The ingredients list shows all the ingredients in processed foods. They are listed from largest to smallest. So, the first ingredient you see is the main one in the food. There’s more of it than anything else. The last ingredient listed is usually only found in traces in the food. This list is important if you have allergies and sensitivity to certain foods. It also tells you exactly what type of chemicals you’re eating. In case you want to avoid a specific food or chemical, this is where you check before you buy.

Product dates

Guidelines to Food LabelsDid you know that certain foods have different dates listed? The date you see on your food package is not always the expiration date. There are three types of dates you can see on food packages – used by, sell by and best if used by. They each mean something different. The “used by” label is the one that affects your health the most. This date is an indication of the time that food is no longer considered good or safe. After this date, the food quality has lessened, and your health may be in danger if you eat it.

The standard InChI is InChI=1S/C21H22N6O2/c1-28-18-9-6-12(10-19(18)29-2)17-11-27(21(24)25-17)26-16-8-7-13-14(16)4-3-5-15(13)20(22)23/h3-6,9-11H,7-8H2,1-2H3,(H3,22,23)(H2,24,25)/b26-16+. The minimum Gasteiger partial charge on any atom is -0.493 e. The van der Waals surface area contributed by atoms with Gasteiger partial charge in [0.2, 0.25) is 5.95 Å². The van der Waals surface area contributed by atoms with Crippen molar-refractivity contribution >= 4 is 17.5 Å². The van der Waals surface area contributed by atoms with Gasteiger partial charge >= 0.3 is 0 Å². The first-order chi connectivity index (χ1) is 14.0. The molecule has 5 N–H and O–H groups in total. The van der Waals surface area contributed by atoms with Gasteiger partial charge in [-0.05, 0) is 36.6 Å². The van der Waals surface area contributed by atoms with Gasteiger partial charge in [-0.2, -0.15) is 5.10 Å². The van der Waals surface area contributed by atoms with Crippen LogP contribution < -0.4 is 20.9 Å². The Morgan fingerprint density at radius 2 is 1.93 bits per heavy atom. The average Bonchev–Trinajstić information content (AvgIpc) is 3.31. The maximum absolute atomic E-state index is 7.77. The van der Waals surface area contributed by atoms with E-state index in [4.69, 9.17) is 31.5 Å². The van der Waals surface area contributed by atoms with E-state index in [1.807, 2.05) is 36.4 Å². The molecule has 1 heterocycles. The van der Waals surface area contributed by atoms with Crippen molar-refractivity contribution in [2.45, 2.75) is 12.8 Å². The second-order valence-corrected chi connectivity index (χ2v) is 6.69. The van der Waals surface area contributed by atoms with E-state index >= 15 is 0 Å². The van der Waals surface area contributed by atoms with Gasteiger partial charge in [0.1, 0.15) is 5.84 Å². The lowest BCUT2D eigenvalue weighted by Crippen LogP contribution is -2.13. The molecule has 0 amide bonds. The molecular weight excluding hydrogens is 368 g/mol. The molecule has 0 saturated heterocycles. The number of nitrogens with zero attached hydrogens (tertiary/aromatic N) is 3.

The “sell by” date is directed more toward marketing. It’s the date by which the manufacturer wants the store to sell it. That’s when it has peak quality. It’s usually on foods that can spoil like poultry, meat, dairy products, and eggs. If the food is not sold by that date, the store will throw them out because they become a liability. The “best if used by” date is purely for quality purposes. That’s the date that the manufacturer believes its products taste the best. The food won’t be spoiled or a danger to you after this day, but it may not taste as great. Manufacturers prefer that you buy their products while they’re at their peak quality.

The food labels are not decorations. They are printed on food packages for you.

The law requires manufacturers to be transparent about the way they prepare their products, so the customers are always aware of what they’re putting in their bodies. Next time you go shopping, stop for a while to browse the labels of your products. The foods you’ve been eating may surprise you.